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Table of Contents
The Freenet Client Protocol is a simple, text-based protocol designed to allow third-party applications to interact with Freenet. Supported functionality includes:
- Inserting of data into Freenet
- Retrieval of data from Freenet
- Querying the status of Freenet
- Managing the other Freenet nodes that are connected to your own node.
Note: FCP library authors are encouraged to release their libraries under the Lesser GNU Public License.
- jFCPLib – Java
- pyFreenet - Python; official
- ruby-fcp - Ruby
- perlFreenet - Perl modules to access Freenet
- FCP2lib.NET - (.NET- / Mono-DLL )
To experiment, you can connect with netcat. Example:
nc 127.0.0.1 9481
Start by sending FCPv2/ClientHello.
FCP 2.0 was first supported in Freenet 0.7, and is a non-backwards compatible replacement for the original Freenet Client Protocol supported by versions of Freenet prior to 0.7. The protocol is not backwards compatible because of the fundamental nature of the changes to Freenet 0.7 relative to previous versions of Freenet. Unlike in FCPv1, FCPv2 Client do not have to handle the metadata or reassembling splitfiles.
FCP operates over a TCP connection, typically between Freenet and another application running on the same computer. By default, Freenet listens for FCPv2 connections on port 9481. The protocol is mostly text-based, and uses the UTF-8 character set encoding.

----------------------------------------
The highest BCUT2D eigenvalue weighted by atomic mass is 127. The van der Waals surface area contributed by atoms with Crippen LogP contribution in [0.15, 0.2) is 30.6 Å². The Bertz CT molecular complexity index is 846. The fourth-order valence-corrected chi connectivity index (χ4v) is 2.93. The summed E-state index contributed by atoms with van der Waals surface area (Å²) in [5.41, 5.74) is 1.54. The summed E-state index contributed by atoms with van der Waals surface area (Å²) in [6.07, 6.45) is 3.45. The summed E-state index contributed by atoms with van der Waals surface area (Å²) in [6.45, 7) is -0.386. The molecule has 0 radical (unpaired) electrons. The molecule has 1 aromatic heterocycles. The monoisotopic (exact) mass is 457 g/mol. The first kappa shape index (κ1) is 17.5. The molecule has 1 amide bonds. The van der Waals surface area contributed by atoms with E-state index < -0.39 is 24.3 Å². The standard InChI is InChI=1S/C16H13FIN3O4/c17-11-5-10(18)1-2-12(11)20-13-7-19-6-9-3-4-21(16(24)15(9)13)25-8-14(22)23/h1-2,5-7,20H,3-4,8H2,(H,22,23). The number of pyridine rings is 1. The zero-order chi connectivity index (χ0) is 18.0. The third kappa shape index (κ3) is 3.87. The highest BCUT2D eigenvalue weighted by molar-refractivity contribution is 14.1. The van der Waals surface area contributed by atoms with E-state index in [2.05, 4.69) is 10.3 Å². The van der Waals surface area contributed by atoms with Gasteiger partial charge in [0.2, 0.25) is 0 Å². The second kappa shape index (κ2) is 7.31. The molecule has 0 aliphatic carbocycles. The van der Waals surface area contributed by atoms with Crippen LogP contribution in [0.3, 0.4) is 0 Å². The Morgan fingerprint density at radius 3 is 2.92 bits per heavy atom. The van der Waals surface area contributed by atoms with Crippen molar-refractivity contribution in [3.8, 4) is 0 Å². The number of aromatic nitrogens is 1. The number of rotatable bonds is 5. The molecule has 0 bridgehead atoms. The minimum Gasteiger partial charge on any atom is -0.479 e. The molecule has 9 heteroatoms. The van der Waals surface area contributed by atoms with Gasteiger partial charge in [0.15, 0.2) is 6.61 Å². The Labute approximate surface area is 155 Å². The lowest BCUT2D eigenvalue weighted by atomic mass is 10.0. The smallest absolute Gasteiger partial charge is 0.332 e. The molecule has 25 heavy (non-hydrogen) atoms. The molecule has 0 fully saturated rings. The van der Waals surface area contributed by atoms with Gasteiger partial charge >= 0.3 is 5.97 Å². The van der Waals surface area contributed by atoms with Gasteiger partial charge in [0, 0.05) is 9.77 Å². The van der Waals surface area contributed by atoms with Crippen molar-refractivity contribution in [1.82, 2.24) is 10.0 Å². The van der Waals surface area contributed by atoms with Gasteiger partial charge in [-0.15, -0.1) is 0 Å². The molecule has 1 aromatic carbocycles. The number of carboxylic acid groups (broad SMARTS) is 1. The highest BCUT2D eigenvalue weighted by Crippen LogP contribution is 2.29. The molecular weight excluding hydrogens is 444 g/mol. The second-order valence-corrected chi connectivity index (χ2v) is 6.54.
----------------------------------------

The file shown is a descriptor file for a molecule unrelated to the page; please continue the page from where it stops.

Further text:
The basic unit of FCPv2 is the message, which consists of a message name, and 0 or more key-value pairs called "fields". The keys of the key-value pairs are case-sensitive, so “identity” is not the same field as “Identity.” Messages can be sent from client to server, or from server to client. Multiple messages can be sent in either direction in pipelined fashion.
An example message is show as follow:
|without payload||with payload|
MessageName Field1=Value1 Field2=Value2 ... EndMessage
MessageName Field1=Value1 Field2=Value2 DataLength=123 ... Data [...payload...]
If the message include some binary "payload", the message will include a field (often called DataLength, or File.N.DataLength) specifying the length of payload in bytes. The message will be ended with Data (instead of EndMessage) in this case.
Most messages include an Identifier, which identifies the request. This is mandatory for request messages (ClientGet, ClientPut, SubscribeUSK), but is optional for most messages and will be echoed back to the client on replies if it is present.
Blank lines between messages are ignored.
Lines can be terminated with LF or CRLF, but not a mixture of both. All node-to-client message break with LF.
|Client to Node||Node to Client|
|Persistence=connection||request is not persistent, will be dropped if the client connection is lost; default|
|Persistence=reboot||request will persist across client connection drops, but will be lost if the node is restarted|
|Persistence=forever||request will persist forever; the node will write it to a plaintext file on disk, and restart it if the node is restarted|